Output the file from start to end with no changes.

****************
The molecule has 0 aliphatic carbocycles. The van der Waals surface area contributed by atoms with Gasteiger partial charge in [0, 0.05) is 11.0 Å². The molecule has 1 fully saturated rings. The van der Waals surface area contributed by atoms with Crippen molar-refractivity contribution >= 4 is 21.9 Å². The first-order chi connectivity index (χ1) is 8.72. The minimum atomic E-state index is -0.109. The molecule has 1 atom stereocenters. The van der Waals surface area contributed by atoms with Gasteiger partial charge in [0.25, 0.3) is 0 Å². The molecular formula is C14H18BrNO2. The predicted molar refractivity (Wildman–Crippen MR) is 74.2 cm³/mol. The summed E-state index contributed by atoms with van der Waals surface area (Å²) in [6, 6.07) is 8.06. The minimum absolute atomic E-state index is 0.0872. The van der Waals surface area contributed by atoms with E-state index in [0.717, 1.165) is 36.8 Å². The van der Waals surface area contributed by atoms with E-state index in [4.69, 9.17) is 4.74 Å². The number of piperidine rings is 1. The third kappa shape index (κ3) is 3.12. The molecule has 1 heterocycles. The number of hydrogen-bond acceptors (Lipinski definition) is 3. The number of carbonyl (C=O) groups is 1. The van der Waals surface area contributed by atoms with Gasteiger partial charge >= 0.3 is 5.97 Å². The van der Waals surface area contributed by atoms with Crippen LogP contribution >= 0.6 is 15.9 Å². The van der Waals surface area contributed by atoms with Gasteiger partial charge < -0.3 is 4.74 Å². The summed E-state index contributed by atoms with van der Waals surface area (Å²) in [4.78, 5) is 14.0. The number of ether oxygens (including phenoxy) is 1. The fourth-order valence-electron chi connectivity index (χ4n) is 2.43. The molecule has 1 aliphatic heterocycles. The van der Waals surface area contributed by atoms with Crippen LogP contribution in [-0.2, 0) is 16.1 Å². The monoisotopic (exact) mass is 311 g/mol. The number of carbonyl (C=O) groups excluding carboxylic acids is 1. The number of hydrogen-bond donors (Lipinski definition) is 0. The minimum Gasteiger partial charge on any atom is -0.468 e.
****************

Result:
The molecule has 0 aliphatic carbocycles. The van der Waals surface area contributed by atoms with Gasteiger partial charge in [0, 0.05) is 11.0 Å². The molecule has 1 fully saturated rings. The van der Waals surface area contributed by atoms with Crippen molar-refractivity contribution >= 4 is 21.9 Å². The first-order chi connectivity index (χ1) is 8.72. The minimum atomic E-state index is -0.109. The molecule has 1 atom stereocenters. The van der Waals surface area contributed by atoms with Gasteiger partial charge in [0.25, 0.3) is 0 Å². The molecular formula is C14H18BrNO2. The predicted molar refractivity (Wildman–Crippen MR) is 74.2 cm³/mol. The summed E-state index contributed by atoms with van der Waals surface area (Å²) in [6, 6.07) is 8.06. The minimum absolute atomic E-state index is 0.0872. The van der Waals surface area contributed by atoms with E-state index in [0.717, 1.165) is 36.8 Å². The van der Waals surface area contributed by atoms with E-state index in [4.69, 9.17) is 4.74 Å². The number of piperidine rings is 1. The third kappa shape index (κ3) is 3.12. The molecule has 1 heterocycles. The number of hydrogen-bond acceptors (Lipinski definition) is 3. The number of carbonyl (C=O) groups is 1. The van der Waals surface area contributed by atoms with Gasteiger partial charge >= 0.3 is 5.97 Å². The van der Waals surface area contributed by atoms with Crippen LogP contribution >= 0.6 is 15.9 Å². The van der Waals surface area contributed by atoms with Gasteiger partial charge < -0.3 is 4.74 Å². The summed E-state index contributed by atoms with van der Waals surface area (Å²) in [4.78, 5) is 14.0. The number of ether oxygens (including phenoxy) is 1. The fourth-order valence-electron chi connectivity index (χ4n) is 2.43. The molecule has 1 aliphatic heterocycles. The van der Waals surface area contributed by atoms with Crippen LogP contribution in [-0.2, 0) is 16.1 Å². The monoisotopic (exact) mass is 311 g/mol. The number of carbonyl (C=O) groups excluding carboxylic acids is 1. The number of hydrogen-bond donors (Lipinski definition) is 0. The minimum Gasteiger partial charge on any atom is -0.468 e.